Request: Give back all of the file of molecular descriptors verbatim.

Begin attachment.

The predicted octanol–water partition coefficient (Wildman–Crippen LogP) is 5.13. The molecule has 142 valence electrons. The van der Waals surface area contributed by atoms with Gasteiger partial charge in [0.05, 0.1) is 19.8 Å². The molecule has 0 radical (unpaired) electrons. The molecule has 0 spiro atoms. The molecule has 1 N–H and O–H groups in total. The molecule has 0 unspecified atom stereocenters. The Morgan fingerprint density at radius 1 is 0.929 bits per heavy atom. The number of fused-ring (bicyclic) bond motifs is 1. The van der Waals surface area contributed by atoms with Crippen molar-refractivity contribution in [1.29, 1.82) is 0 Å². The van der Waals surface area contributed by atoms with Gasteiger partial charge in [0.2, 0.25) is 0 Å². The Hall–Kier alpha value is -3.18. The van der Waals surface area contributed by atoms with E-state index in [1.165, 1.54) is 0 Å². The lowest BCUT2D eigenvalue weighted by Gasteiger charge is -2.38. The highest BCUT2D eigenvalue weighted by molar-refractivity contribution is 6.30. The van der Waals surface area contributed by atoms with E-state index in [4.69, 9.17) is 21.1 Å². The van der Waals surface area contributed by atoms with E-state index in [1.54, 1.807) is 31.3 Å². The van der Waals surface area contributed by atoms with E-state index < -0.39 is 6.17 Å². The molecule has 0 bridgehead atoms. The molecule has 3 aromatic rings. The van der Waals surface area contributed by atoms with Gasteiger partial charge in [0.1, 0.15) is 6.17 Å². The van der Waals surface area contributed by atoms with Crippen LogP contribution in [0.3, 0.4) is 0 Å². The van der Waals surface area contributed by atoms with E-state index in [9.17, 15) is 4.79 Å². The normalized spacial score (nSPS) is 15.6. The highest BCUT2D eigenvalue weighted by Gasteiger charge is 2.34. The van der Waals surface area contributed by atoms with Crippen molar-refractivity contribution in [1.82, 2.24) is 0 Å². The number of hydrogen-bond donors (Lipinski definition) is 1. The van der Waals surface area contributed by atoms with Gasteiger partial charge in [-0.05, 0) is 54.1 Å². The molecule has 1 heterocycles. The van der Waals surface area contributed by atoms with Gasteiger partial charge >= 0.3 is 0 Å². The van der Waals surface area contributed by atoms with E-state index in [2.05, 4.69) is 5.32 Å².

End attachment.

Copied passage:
The predicted octanol–water partition coefficient (Wildman–Crippen LogP) is 5.13. The molecule has 142 valence electrons. The van der Waals surface area contributed by atoms with Gasteiger partial charge in [0.05, 0.1) is 19.8 Å². The molecule has 0 radical (unpaired) electrons. The molecule has 0 spiro atoms. The molecule has 1 N–H and O–H groups in total. The molecule has 0 unspecified atom stereocenters. The Morgan fingerprint density at radius 1 is 0.929 bits per heavy atom. The number of fused-ring (bicyclic) bond motifs is 1. The van der Waals surface area contributed by atoms with Crippen molar-refractivity contribution in [1.29, 1.82) is 0 Å². The van der Waals surface area contributed by atoms with Gasteiger partial charge in [0.2, 0.25) is 0 Å². The Hall–Kier alpha value is -3.18. The van der Waals surface area contributed by atoms with E-state index in [1.165, 1.54) is 0 Å². The lowest BCUT2D eigenvalue weighted by Gasteiger charge is -2.38. The highest BCUT2D eigenvalue weighted by molar-refractivity contribution is 6.30. The van der Waals surface area contributed by atoms with E-state index in [4.69, 9.17) is 21.1 Å². The van der Waals surface area contributed by atoms with E-state index in [1.54, 1.807) is 31.3 Å². The van der Waals surface area contributed by atoms with E-state index < -0.39 is 6.17 Å². The molecule has 0 bridgehead atoms. The molecule has 3 aromatic rings. The van der Waals surface area contributed by atoms with Gasteiger partial charge in [0.1, 0.15) is 6.17 Å². The van der Waals surface area contributed by atoms with Crippen LogP contribution in [0.3, 0.4) is 0 Å². The van der Waals surface area contributed by atoms with E-state index in [9.17, 15) is 4.79 Å². The normalized spacial score (nSPS) is 15.6. The highest BCUT2D eigenvalue weighted by Gasteiger charge is 2.34. The van der Waals surface area contributed by atoms with Crippen molar-refractivity contribution in [1.82, 2.24) is 0 Å². The number of hydrogen-bond donors (Lipinski definition) is 1. The van der Waals surface area contributed by atoms with Gasteiger partial charge in [-0.05, 0) is 54.1 Å². The molecule has 1 heterocycles. The van der Waals surface area contributed by atoms with Gasteiger partial charge >= 0.3 is 0 Å². The van der Waals surface area contributed by atoms with E-state index in [2.05, 4.69) is 5.32 Å².